Greenway: And their largest and probably the most effective among them, and one of the oldest that was formed after the crisis in civil war in the late-'70s and early-'80s by Iran, and it has since been the exclusive provision of resources. The only other exception is criminal behavior in the Captagon drug trade, which is the equivalent of the fentanyl problem we have in the United States, but they are a wholly owned subsidiary franchise, again, armed, equipped, trained and supported by Tehran. And as a result, I believe Tehran wants to escalate the conflict and Hezbollah could well be involved. And if the United States doesn't keep them out of it, I think that could happen and it would be a regional escalation.
Guiney: How has the Biden administration reacted to this situation?
Greenway: Well, first I think they've refused to confront the error. The error was they are feeding the animal that is now biting us and Israel, and they refuse, I think, to confront that reality. It would force them to accept the fact that they made the wrong decision from the very beginning and it would force them to endorse a president they hate and his policies they reject, and I don't think they're prepared to do either. And this has been, I think, the pattern and it's unfortunate because everyone in the region will tell you the same thing. You can't expect to integrate Israel into the region while you're working to integrate Tehran into the region because Tehran is the biggest threat to everyone in the region. This is what was behind... Not the sole, but important contributing factor of the Abraham Accords is everyone recognized that Iran was the greatest threat to peace and stability in the region.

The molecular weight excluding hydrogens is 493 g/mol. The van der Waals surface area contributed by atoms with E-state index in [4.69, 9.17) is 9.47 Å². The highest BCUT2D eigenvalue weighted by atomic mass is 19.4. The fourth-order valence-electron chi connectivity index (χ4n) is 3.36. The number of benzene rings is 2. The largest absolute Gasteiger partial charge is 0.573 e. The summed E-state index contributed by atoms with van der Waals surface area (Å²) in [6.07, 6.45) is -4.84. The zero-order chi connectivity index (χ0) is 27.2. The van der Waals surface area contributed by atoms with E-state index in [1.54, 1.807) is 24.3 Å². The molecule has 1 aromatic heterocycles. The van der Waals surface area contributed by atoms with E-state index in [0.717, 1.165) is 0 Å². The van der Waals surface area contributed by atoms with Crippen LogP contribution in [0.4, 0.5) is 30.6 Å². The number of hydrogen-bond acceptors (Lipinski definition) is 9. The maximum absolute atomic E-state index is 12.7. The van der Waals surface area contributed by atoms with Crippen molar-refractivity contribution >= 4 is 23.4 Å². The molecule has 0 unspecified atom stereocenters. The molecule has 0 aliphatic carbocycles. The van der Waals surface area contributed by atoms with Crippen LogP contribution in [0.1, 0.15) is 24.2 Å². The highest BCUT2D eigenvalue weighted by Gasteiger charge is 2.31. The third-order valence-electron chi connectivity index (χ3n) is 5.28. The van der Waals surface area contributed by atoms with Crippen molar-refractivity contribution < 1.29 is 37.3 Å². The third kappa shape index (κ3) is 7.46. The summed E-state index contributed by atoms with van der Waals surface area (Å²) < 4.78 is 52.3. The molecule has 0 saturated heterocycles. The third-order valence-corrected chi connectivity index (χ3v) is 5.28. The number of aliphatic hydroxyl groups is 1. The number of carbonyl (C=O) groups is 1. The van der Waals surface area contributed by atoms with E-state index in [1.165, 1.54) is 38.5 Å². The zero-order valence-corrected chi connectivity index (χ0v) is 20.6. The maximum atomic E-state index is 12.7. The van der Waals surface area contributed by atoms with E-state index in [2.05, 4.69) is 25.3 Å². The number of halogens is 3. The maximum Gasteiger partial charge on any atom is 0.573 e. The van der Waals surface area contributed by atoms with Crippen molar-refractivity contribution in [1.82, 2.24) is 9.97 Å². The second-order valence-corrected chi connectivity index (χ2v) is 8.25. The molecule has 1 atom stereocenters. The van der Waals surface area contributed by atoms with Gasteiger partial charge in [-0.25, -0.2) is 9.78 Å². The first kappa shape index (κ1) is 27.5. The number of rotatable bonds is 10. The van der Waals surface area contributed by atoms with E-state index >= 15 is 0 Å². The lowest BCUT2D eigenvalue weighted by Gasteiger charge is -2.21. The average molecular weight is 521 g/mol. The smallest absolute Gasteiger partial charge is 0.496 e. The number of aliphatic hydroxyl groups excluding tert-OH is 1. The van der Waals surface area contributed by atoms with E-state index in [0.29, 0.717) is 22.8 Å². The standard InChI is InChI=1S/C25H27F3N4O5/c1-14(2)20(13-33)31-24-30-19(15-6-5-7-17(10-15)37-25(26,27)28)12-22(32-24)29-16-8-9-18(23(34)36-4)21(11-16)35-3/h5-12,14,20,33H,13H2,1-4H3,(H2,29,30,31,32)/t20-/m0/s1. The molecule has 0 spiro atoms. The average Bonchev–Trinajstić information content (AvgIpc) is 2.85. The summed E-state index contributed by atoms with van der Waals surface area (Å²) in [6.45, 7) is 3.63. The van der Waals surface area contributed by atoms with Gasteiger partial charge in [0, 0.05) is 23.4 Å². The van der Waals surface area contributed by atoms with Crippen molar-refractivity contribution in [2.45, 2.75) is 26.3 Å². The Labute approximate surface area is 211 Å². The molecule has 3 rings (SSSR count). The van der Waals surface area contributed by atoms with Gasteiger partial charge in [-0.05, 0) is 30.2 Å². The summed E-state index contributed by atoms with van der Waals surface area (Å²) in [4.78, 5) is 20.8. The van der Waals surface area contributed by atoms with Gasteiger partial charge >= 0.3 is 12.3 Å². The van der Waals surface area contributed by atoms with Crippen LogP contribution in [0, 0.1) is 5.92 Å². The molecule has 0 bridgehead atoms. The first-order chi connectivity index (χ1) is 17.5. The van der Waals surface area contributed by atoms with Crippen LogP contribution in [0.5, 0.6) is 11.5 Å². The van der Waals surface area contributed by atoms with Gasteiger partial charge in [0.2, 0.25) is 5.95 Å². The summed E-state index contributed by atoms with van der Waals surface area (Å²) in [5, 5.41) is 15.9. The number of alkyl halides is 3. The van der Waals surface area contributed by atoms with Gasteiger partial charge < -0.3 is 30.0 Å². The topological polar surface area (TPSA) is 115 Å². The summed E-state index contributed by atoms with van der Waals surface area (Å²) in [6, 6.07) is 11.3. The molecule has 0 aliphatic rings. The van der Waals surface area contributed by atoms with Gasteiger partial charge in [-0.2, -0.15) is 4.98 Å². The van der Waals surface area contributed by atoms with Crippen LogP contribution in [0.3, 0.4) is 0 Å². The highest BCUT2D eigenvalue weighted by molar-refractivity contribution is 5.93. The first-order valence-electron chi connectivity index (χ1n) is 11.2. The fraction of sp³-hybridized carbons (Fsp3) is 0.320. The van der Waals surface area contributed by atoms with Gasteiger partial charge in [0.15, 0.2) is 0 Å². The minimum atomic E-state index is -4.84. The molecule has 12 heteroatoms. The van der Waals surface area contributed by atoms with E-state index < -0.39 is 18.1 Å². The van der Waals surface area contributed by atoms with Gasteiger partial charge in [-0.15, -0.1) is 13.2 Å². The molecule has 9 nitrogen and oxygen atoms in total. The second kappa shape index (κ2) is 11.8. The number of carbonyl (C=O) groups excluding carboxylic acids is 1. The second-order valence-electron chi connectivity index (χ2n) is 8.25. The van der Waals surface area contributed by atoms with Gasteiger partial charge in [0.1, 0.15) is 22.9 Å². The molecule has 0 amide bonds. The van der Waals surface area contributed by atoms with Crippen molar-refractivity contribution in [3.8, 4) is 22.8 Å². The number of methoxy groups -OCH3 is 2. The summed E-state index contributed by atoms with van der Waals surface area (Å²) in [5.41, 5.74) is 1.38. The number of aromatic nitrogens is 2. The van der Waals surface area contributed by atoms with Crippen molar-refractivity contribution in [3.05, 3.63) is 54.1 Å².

And so, Israel shared this view with all of its neighbors, and as a result, we were able to make progress, independent of the Palestinian issue, which many in this administration and as in previous administrations thought were absolutely impossible. Famously in 2016, John Kerry was recorded as saying that there'd be absolutely no way you can make peace between Israel and its Arab neighbors unless you made progress on the Palestinian issue, completely wrong. In much the same way, Jake Sullivan, the current national security advisor just 10 days ago was saying publicly that they had made so much progress in the Middle East that he is having to spend so little time on it than any of his predecessors in a generation, only to be proven completely wrong. You cannot feed the principle problem and expect to reap any benefits from it. We have isolated Israel in the region and tried to integrate Iran into the region and we're reaping the results of it. It has to be reversed.
Guiney: So some groups, particularly within our elite educational institute, the Ivy League, left-leaning politicians seem to be either coming out in support of Hamas or at least not condemning them. Were you surprised by that?